“We will act quickly and stand ready with everything we have available,” Merkel told journalists in Berlin on Wednesday. “The situation in Liberia is in fact very dramatic."
German help to the stricken West African nation could include air transport, secure return flights for doctors and other workers from international organizations, help building hospital wards and support for the World Health Organization (WHO).
A Merkel spokeswoman said earlier that the German army was also examining what kind of help it might be able to offer Liberia.
It comes after US President Barack Obama announced a huge increase in aid to western African countries fighting Ebola, which could involve 3,000 US troops.
Liberia president Johnson-Sirleaf formally asked Germany for help with the battle against the virus in a letter dated September 9th, which was published by Berlin newspaper taz on Monday.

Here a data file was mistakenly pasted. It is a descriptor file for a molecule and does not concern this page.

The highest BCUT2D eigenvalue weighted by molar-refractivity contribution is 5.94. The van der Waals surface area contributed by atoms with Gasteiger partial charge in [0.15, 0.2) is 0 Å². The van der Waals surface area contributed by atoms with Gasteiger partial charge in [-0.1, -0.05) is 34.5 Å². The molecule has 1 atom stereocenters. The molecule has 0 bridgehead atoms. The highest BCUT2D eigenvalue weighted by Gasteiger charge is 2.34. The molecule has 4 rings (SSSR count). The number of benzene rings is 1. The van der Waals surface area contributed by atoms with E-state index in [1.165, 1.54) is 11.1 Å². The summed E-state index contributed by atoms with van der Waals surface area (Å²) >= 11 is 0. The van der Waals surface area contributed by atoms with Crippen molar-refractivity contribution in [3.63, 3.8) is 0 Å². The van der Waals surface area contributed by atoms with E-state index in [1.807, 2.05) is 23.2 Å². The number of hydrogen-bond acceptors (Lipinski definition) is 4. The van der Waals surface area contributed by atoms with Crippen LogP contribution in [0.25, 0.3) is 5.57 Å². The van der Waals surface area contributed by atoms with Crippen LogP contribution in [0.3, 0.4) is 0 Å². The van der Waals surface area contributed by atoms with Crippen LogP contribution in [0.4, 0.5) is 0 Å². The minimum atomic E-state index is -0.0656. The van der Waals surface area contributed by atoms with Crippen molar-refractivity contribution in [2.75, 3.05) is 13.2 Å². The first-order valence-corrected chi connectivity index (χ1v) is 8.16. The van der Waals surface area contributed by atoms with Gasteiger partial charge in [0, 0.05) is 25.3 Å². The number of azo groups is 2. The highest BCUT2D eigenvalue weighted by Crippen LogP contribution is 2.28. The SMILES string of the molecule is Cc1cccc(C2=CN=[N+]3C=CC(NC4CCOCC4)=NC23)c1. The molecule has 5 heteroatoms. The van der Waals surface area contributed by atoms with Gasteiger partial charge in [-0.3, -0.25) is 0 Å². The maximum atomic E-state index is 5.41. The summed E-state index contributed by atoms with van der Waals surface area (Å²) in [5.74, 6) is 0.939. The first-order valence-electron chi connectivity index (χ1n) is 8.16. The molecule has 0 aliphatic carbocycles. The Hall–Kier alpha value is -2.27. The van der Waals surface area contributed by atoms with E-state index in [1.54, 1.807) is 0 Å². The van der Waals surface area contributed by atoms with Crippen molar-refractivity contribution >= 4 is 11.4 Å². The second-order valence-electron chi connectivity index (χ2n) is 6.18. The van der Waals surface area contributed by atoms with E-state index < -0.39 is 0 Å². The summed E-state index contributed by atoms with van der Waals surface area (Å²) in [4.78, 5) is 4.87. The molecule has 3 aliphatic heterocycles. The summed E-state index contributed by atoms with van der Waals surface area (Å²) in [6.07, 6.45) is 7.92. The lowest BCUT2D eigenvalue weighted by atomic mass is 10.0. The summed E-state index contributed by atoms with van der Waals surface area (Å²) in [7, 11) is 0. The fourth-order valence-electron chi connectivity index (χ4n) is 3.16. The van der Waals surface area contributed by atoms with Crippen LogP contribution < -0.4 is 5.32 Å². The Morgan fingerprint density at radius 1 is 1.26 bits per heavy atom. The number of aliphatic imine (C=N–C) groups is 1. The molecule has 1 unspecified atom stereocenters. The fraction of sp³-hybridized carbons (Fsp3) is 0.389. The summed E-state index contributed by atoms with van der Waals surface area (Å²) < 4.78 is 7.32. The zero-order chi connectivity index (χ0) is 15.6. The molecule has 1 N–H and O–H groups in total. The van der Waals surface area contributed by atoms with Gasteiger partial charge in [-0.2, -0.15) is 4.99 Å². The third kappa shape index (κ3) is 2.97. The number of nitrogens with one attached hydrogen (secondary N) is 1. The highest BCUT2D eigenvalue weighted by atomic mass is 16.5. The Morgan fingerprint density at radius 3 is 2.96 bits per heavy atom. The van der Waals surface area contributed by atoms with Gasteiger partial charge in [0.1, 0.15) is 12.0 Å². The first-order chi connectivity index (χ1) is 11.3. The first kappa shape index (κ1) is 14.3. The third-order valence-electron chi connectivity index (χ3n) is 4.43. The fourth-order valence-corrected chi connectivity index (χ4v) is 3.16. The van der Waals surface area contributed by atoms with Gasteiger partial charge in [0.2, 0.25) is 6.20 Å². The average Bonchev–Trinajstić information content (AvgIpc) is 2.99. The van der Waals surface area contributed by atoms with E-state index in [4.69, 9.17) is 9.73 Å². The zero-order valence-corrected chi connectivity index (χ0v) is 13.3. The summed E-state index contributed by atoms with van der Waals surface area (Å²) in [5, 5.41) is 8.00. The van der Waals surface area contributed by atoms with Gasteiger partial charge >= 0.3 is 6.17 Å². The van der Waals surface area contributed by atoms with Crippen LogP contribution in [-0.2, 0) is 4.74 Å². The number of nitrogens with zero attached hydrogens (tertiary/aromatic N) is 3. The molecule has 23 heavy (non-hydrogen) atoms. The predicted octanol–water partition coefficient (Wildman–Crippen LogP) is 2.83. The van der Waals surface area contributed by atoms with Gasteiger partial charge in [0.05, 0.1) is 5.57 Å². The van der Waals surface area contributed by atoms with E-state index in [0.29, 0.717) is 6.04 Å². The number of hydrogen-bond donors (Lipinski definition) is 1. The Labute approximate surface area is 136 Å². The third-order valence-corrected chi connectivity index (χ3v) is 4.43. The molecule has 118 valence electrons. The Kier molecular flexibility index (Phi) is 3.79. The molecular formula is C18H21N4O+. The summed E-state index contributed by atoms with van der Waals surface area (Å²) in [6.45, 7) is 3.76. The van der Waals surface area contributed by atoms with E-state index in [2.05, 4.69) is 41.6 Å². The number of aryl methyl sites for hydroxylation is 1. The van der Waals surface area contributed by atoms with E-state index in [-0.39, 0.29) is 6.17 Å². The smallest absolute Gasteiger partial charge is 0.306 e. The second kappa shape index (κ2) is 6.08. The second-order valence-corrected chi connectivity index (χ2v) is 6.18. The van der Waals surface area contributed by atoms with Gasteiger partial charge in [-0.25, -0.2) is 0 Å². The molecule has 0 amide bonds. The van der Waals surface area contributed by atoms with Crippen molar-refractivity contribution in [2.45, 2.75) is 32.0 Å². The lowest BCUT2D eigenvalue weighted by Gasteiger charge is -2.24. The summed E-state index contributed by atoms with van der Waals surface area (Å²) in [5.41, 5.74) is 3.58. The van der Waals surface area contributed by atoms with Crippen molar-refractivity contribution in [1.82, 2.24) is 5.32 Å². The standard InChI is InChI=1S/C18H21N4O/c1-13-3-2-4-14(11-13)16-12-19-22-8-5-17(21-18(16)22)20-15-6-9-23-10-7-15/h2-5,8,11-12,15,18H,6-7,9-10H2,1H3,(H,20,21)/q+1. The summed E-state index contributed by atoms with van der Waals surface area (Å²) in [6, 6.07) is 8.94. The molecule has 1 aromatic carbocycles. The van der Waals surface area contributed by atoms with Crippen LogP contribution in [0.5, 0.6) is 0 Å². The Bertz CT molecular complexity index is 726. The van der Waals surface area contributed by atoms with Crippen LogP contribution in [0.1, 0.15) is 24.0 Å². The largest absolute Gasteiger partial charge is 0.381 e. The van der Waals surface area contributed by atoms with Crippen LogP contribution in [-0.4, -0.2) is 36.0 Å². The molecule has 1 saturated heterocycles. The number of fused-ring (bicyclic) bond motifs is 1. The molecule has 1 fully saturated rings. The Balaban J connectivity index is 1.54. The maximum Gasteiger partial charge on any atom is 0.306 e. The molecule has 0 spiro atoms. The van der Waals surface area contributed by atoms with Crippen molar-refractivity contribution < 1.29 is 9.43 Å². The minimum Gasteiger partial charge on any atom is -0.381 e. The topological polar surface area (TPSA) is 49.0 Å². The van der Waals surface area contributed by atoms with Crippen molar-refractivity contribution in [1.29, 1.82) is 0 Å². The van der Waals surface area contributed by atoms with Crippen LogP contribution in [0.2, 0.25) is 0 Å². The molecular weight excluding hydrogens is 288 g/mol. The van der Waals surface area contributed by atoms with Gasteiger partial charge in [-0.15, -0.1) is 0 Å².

“Chancellor, with the current infection rates only governments like yours have the resources and means to act as quickly as is needed for containment,” she wrote.
“Without more direct help from your government, we will lose the battle against Ebola.”
She asked that Germany help build at least one Ebola treatment centre in the capital Monrovia, as well as helping to re-establish treatment in ten non-Ebola hospitals.
She also asked that Germany continue ensuring the transport of medical personnel and equipment to Liberia as fewer flights travel to and from the country.
Similar letters also went to the leaders of Australia, Brazil, China, India, Japan, Cuba, Russia, South Africa and the USA.
Germany has already made €2.7 million available for the Ebola crisis in West Africa and promised €9 million more.
The disease has infected around 4,000 people in western Africa and killed around 2,000.